What would de Tocqueville think of today’s civil society in America?

This is the guiding question behind the recently launched Civil Society for the 21st Century essay series, created by Independent Sector (IS) and published by Stanford Social Innovation Review (SSIR).

We spoke to Robert Jones, Vice President of Engagement and Communications at Independent Sector, who told us that the series took more than a year to build. Most of that time was spent building a truly diverse author set.

According to Jones, trying to find 30 varied authors “shows you how limited your immediate circle might be," even if that circle was built over almost four decades of work in the charitable community.  But IS was committed "to model what diversity, equity, and inclusion ought to look like." To that end, they created a matrix of diversity criteria, factoring race, gender, political ideology, and geographical location into their author sections.

An Invitation to Engage

Jones hopes readers will value the range of voices and perspectives. He's excited about Angela Glover Blackwell's essay that he calls a "strong case for a muscular response by civil society to political threats" and David Brooks' piece, which he describes as "personal, gently reflective of his discovery of civil society and the way that is working to positive change." The articles will reflect not only the political and geographical breadth of America but also the range of civil society, from the high-level to the intimate.

But the essays are not the end goal. SSIR is an ideal platform for this project because of strong audience engagement. In an age of 10-second sound bites, IS wants to create a true dialogue around civil society. The conversation will happen in the comments on SSIR, social media, and through a podcast accompaniment.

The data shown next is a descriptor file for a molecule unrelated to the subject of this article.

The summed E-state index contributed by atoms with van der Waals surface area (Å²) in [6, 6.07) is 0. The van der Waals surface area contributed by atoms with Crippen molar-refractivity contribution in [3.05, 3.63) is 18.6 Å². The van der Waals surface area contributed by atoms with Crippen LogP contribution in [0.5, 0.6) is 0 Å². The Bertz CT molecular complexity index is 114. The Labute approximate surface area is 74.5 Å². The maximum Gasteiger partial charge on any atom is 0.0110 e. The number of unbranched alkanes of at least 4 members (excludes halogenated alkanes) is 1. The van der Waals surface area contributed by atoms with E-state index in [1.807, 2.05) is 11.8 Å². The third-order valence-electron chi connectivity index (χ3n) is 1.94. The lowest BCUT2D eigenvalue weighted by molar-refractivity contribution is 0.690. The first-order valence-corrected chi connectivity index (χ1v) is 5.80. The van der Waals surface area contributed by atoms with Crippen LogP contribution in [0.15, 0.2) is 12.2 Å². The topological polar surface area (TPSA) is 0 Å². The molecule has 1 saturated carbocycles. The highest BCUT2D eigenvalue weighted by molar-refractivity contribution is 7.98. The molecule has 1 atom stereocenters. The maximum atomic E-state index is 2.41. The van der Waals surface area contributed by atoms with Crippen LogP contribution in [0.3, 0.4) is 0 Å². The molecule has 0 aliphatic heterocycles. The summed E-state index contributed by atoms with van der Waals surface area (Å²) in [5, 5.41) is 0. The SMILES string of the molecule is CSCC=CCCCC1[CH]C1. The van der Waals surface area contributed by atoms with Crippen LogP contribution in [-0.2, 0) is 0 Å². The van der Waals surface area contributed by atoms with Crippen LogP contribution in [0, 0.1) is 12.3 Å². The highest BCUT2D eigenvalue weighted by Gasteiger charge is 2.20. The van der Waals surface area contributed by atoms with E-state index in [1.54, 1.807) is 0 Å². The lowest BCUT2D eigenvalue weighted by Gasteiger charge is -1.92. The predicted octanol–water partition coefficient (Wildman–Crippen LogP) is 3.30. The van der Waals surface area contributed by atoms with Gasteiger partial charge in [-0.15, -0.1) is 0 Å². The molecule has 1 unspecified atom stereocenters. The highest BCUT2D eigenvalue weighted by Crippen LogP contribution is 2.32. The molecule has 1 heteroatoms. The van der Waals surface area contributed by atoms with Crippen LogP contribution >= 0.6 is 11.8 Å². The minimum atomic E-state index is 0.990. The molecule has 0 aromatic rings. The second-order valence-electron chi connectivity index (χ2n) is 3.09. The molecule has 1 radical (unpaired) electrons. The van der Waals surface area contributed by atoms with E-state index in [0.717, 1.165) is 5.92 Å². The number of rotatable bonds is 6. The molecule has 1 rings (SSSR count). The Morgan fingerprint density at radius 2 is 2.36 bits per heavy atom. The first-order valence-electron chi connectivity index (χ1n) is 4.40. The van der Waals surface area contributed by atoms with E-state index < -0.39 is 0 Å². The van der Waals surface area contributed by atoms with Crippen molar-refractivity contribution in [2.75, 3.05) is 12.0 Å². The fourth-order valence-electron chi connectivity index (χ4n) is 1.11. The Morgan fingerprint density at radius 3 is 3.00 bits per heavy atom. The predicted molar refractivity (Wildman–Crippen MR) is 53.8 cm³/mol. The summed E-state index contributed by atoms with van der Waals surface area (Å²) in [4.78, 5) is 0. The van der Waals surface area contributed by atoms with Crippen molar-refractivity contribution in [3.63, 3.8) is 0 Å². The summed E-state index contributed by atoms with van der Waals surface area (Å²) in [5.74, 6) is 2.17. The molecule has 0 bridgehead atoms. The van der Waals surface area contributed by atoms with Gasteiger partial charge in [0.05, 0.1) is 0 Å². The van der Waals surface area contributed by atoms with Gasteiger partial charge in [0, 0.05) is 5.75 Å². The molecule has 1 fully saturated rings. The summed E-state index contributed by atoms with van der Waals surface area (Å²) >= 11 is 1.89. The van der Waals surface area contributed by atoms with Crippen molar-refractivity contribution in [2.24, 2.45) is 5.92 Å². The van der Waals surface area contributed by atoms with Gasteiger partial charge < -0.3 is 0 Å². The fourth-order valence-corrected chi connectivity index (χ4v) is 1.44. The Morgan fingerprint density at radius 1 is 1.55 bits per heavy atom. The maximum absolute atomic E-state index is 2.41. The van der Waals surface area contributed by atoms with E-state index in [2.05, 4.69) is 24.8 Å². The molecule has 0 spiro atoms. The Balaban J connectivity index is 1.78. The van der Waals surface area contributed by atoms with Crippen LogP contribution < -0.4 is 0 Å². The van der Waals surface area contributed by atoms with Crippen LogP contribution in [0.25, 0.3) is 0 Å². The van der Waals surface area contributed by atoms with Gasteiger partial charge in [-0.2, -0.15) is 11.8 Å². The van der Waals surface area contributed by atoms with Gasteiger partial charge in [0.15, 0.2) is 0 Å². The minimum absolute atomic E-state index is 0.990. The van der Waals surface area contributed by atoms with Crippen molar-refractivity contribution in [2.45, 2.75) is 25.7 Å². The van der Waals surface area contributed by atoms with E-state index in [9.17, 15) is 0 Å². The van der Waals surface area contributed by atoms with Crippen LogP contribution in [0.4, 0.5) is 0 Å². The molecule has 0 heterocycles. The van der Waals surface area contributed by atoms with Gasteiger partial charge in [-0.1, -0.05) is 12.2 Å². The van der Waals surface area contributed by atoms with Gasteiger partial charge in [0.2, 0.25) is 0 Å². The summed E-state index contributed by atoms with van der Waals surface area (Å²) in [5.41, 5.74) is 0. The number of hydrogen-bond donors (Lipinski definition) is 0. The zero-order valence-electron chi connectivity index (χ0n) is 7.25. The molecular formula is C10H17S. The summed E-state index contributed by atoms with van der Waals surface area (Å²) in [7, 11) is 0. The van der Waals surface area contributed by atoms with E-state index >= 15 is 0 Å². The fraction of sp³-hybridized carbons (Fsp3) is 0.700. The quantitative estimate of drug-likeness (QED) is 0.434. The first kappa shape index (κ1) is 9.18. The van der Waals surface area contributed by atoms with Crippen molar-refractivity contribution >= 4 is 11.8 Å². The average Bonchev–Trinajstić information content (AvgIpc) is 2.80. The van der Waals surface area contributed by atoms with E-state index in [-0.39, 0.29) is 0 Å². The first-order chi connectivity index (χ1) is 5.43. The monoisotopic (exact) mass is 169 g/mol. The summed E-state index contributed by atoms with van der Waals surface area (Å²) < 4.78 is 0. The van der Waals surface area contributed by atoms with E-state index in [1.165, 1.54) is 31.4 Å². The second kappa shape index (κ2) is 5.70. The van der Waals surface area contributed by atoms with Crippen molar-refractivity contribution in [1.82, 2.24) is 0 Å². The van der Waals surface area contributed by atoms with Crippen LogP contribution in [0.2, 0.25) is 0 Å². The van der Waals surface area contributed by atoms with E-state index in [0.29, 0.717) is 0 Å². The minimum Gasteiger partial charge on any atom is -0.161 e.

Cross-Sector Collaboration:

Civil society exists in a larger context, and often works with the public and private sectors. Jones sees advantages in these partnerships: "Nonprofits can provide services more efficiently and more personally than government can." But he also sees problems. Nonprofits can be drawn into government inefficiency: "We get really good at doing what we're paid for -- providing services -- and we lose sight of the larger goal, which is to actually solve problems."

In the digital age, all of the old problems and advantages of civil society meet a new context. Individuals and organizations have more reach and access than ever, "You can make a difference with a hashtag and a cell phone. You can connect directly with people in need. You can work within communities but outside institutions. You can support niche causes in creative ways without going through your workplace campaign or CSR department."

And that's the opportunity Jones sees in the collaboration with SSIR: "How do the institutions of civil society adapt to this diffuse, grassroots, communitarian ethos where results get defined differently and relationships are paramount?" IS and SSIR are hoping to bring authentic dialogue online so that civil society participants across the country can share ideas and help to build a communal understanding.

They hope to hear from you.